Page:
Python Memory Management and Tips Transcripts
Chapter: Python variables and memory
Lecture: Flyweight numbers in CPython
0:00 Alright, let's do one more demo.
0:01 Let's explore this idea of flyweight numbers.
0:04 So, I'm gonna create a new little thing we can run here, app, remember
0:09 that means you should run it directly,
0:14 all right. And we'll do our fmain to just boom pop us into the
0:18 right pattern. And I copied some text here that's just gonna help us a little
0:21 bit. So this is gonna be an example showing number,
0:24 which numbers are pre computed and reused.
0:27 That is the flyweight pattern. And what I want to do is come up with
0:31 a range of numbers from -1000 to
0:34 1000, and then we're just going to say for this 872 and that 872 are
0:40 they the same? So a really simple way to do that is to have just
0:43 two lists, each with -1000 to 1000 numbers in them,
0:47 like -1000, -999 etcetera.
0:50 It will say this is gonna be a list of range from -1000 to 1001.
0:57 Annoying, but it doesn't include the end right in this range thing,
1:03 and we'll do that for 2. We're going to do it twice.
1:07 What we want to see is by doing it twice,
1:10 even though the exact same values will be in there,
1:13 will they be the same memory address?
1:14 Will they literally be the same PyObject pointer thing in memory?
1:18 Or will they just be the equivalent values?
1:22 All right, and a way to do that,
1:24 we'll just keep a track of reused,
1:28 make a little set or something like that.
1:32 Actually, let's make it a list
1:33 so we can sort it. for number 1 number 2 in we're gonna use this cool thing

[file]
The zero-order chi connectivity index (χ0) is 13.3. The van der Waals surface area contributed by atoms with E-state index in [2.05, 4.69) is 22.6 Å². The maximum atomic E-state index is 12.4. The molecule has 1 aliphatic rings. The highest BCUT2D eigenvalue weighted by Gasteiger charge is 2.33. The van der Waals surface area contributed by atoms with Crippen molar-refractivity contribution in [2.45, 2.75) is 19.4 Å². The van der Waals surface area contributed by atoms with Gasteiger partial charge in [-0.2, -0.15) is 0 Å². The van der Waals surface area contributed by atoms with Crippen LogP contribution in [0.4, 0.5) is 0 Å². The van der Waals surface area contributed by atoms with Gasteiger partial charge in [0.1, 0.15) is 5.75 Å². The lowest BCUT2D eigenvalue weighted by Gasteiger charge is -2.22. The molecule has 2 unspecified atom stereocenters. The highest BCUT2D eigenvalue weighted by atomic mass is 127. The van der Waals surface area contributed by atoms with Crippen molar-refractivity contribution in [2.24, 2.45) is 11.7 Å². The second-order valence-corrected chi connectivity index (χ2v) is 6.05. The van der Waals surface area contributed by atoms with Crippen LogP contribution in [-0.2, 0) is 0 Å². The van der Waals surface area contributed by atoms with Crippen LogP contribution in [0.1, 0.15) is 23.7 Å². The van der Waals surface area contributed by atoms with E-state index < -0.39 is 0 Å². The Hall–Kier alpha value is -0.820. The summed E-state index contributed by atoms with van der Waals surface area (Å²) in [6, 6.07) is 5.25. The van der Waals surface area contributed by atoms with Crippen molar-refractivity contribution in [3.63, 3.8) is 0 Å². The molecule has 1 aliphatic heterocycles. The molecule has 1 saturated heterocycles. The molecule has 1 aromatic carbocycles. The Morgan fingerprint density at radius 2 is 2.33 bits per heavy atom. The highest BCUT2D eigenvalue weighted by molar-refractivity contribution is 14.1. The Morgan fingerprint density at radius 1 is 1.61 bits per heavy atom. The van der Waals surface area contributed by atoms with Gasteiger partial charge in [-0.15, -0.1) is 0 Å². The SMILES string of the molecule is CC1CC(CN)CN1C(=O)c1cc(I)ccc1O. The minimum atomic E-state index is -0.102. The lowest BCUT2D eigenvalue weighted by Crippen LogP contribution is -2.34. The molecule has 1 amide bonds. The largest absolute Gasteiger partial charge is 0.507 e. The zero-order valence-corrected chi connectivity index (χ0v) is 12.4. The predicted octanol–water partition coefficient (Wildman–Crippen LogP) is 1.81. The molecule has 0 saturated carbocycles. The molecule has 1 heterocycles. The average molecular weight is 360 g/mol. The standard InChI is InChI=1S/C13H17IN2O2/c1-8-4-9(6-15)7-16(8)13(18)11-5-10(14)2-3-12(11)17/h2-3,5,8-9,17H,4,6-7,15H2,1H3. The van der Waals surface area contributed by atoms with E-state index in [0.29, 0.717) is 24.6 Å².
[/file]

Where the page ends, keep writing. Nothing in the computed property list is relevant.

1:38 called "zip", and if you have two lists,
1:41 what it's going to do, if they will get out the way,
1:44 is if you give it two lists,
1:46 it will take an item from one and the other and put them together as a
1:49 tuple. So if I say list one list two,
1:52 I'll get -1000, -1000,
1:55 -99, -99 each time through.
1:57 But they're going to be the values out of the two lists,
2:00 and we're gonna store them into n1 and n2.
2:02 And just so you know what we're doing here we'll print n1 and n2
2:07 and that's not what I want
2:08 to run, let's run it here.
2:09 Here you go. You can see,
2:10 It's just like lining them up side by side,
2:12 but this one comes from list 1,
2:14 and this one comes from list 2.
2:16 So what we want to do is we want to ask,
2:18 Are they equal? Of course they're gonna be equal.
2:21 More importantly, are they the same place in memory?
2:24 So we'll say if the id of n1 is equal to the id of n2
2:28 then we're gonna reuse, go to our reused and append doesn't matter which one
2:34 just one of them to say "this number is reused".
2:40 Then we're gonna print and print out "reused",
2:46 something like this: "Found Reused, n1".
2:51 All right, let's go and just print that and run that real quick and see what happens.
2:54 Ok, this is pretty interesting.
2:56 Look, it goes up to 256 and it starts at -5.
3:01 It's weird, right? So the numbers -1000 up to -6,
3:06 Those are not reused. Those were different allocations
3:09 treated as totally different, unrelated things that just happen to have the same value.
3:13 But from -5, to, scrolled the wrong thing, to 256,
3:19 these are literally the same thing in memory.
3:21 So there will only be one 244 PyLong object pointer in the runtime because
3:27 it's always using it over and over this flyweight pattern.
3:32 So we can also just be a little more clear to make sure we know
3:35 what's happening. So we have a lowest equals
3:38 the min of reused, and the highest is
3:45 the max, and we just print out flyweight pattern from, put a little "f"
4:00 in the front. There we go,
4:02 lowest to highest. Alright,
4:05 one more time. Just like we saw flyweight Pattern is from the numbers -5
4:09 up to 256. This is actually a super cool pattern that you can use in
4:14 your own code. You saw, like,
4:16 python objects and data structures are fairly expensive,
4:20 memory wise. So if you have the idea of like we've got immutable data that's
4:24 reused in lots of places, you could come up with your own concept of a flyweight
4:29 pattern here and optimize that. But,
4:32 you know, that's not really the point here.
4:33 The point is more to talk about the internals of what Python is doing around the
4:37 numbers to prevent them from going totally crazy in terms of how much memory they consume
4:41 because -5 to 256 those numbers appear all the time.